Future editions of the IECC will build on prior successes including an increase of efficiency requirements by about 40%, or an average of 8% a cycle from 2006 to 2021, allowing the IECC to remain a strong avenue for communities to reach their energy efficiency and sustainability goals globally.
With the base 2021 IECC efficiency requirements just 10% away from net zero for residential buildings, under the new framework future editions of the IECC will increase base efficiency using a balancing test proposed in bipartisan legislation that has cleared the US House and Senate and has been supported by energy efficiency advocates and the building industry.
The IECC will be developed under a revised scope and be part of a portfolio of greenhouse gas reduction solutions that could address electric vehicles, electrification and decarbonization, integration of renewable energy and energy storage, existing buildings performance standards and more.
The Code Council’s new framework will also provide optional requirements aimed at achieving net zero energy buildings presently and by 2030. Using a tiered approach, the framework offers adopting jurisdictions a menu of options, from a set of minimum requirements to pathways to net zero energy and additional greenhouse gas reduction policies.
The Code Council has also announced the establishment of an Energy and Carbon Advisory Council which will consist of governmental and industry leaders to inform the Code Council’s efforts.
The Energy and Carbon Advisory Council will advise on which additional greenhouse gas reduction policies the IECC should integrate, the pace that the IECC’s baseline efficiency requirements should advance, plus needs and gaps that the Code Council should work to address. The Code Council will begin outreach to fill the Energy and Carbon Advisory Council in March.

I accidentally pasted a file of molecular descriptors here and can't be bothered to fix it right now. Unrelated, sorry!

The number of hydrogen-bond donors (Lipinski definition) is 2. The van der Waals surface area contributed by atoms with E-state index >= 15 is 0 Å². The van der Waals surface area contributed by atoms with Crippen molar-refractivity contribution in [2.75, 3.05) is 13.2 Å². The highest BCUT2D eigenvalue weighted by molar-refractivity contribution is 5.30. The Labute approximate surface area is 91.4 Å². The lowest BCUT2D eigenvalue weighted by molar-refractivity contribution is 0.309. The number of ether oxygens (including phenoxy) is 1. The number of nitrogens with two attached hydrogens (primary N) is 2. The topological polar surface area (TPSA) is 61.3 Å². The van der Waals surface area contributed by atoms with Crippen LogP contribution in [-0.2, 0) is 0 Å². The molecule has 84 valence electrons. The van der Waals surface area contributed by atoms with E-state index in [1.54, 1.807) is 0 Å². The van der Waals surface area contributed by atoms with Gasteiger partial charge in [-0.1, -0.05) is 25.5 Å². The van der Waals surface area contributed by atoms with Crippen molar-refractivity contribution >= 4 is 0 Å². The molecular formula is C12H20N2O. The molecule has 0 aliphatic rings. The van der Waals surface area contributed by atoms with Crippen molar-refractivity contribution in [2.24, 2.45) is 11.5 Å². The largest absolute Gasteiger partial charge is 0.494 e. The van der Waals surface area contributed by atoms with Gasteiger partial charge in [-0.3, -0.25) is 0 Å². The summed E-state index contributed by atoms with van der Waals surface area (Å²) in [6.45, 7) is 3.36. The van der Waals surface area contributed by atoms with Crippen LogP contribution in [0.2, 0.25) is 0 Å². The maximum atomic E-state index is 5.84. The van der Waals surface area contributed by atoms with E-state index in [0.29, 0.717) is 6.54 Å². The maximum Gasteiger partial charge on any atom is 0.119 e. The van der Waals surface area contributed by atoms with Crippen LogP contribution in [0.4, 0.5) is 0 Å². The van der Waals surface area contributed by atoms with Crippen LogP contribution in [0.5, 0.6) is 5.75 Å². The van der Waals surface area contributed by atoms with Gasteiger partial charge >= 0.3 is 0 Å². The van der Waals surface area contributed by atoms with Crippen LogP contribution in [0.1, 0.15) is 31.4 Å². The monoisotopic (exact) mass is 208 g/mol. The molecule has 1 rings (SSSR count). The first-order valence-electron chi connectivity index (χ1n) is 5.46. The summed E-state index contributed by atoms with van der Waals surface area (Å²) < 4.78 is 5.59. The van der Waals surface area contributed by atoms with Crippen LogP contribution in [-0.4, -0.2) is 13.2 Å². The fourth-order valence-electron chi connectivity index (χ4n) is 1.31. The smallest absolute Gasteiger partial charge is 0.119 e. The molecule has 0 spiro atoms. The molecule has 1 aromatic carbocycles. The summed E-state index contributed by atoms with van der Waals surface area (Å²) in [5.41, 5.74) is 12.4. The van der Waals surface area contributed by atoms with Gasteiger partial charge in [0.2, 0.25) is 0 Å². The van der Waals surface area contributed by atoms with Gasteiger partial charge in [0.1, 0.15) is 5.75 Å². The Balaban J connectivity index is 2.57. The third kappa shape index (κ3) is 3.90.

Focus on climate and energy efficiency globally
The Use of Climate Data and Assessment of Extreme Weather Event Risks in Building Codes Around the World was published last month.
Climate data is frequently only updated on a 10-year cycle on average, so as weather becomes more severe from year to year, the underlying data simply does not accurately reflect the risk to the building of these extreme weather-related events. International Codes are updated on a three-year cycle.
Climate change, coupled with net zero emission targets, is focusing minds to act faster.
From the end of this year, all new buildings in Singapore will face higher minimum energy performance requirements, according to the Building and Construction Authority (BCA). It will raise the minimum energy performance requirements for new buildings and existing buildings that undergo major retrofit, to be 50% and 40% more energy efficient respectively, compared with 2005 levels. The city state aims to 'green' 80% of buildings by 2030.
The Net Zero Home standard developed by CCG (Scotland) is intended to deliver a standard of specification that reduces greenhouse gas emissions arising from regulated operational energy use to a rate less than or equal to 0kg C02/m2/year.
A new construction products national regulator is imminent in the UK, in a bid to bolster standards following the Grenfell inquiry.